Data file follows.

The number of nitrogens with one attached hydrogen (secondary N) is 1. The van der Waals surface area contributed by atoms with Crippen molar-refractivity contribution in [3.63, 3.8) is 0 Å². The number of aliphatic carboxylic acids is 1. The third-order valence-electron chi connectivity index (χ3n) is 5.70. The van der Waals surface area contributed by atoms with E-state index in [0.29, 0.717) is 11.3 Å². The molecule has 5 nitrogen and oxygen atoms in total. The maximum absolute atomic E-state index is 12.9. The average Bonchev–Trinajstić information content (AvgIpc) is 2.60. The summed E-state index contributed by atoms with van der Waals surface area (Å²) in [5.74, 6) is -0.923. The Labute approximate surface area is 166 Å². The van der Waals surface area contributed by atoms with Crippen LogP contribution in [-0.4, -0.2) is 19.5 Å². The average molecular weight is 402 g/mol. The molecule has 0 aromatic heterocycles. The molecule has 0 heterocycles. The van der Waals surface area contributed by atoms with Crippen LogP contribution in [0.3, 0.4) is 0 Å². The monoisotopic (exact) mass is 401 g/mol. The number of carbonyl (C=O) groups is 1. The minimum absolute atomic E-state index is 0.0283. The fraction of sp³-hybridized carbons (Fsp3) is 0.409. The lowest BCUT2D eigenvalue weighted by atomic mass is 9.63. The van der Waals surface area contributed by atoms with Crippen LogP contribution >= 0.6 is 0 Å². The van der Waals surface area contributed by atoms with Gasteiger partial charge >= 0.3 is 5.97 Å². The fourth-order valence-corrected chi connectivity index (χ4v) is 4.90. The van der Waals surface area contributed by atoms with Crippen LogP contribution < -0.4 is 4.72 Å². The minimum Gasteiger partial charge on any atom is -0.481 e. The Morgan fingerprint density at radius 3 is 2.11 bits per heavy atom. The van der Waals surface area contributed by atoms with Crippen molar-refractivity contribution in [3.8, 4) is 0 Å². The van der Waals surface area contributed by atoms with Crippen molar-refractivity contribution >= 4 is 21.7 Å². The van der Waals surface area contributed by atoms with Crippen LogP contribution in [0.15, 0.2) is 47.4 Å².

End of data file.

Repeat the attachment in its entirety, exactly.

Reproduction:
The number of nitrogens with one attached hydrogen (secondary N) is 1. The van der Waals surface area contributed by atoms with Crippen molar-refractivity contribution in [3.63, 3.8) is 0 Å². The number of aliphatic carboxylic acids is 1. The third-order valence-electron chi connectivity index (χ3n) is 5.70. The van der Waals surface area contributed by atoms with E-state index in [0.29, 0.717) is 11.3 Å². The molecule has 5 nitrogen and oxygen atoms in total. The maximum absolute atomic E-state index is 12.9. The average Bonchev–Trinajstić information content (AvgIpc) is 2.60. The summed E-state index contributed by atoms with van der Waals surface area (Å²) in [5.74, 6) is -0.923. The Labute approximate surface area is 166 Å². The van der Waals surface area contributed by atoms with Crippen LogP contribution in [-0.4, -0.2) is 19.5 Å². The average molecular weight is 402 g/mol. The molecule has 0 aromatic heterocycles. The molecule has 0 heterocycles. The van der Waals surface area contributed by atoms with Crippen LogP contribution in [0.3, 0.4) is 0 Å². The monoisotopic (exact) mass is 401 g/mol. The number of carbonyl (C=O) groups is 1. The minimum absolute atomic E-state index is 0.0283. The fraction of sp³-hybridized carbons (Fsp3) is 0.409. The lowest BCUT2D eigenvalue weighted by atomic mass is 9.63. The van der Waals surface area contributed by atoms with Crippen LogP contribution >= 0.6 is 0 Å². The van der Waals surface area contributed by atoms with Gasteiger partial charge >= 0.3 is 5.97 Å². The fourth-order valence-corrected chi connectivity index (χ4v) is 4.90. The van der Waals surface area contributed by atoms with Crippen LogP contribution < -0.4 is 4.72 Å². The minimum Gasteiger partial charge on any atom is -0.481 e. The Morgan fingerprint density at radius 3 is 2.11 bits per heavy atom. The van der Waals surface area contributed by atoms with Crippen molar-refractivity contribution in [3.8, 4) is 0 Å². The van der Waals surface area contributed by atoms with Crippen molar-refractivity contribution >= 4 is 21.7 Å². The van der Waals surface area contributed by atoms with Crippen LogP contribution in [0.15, 0.2) is 47.4 Å².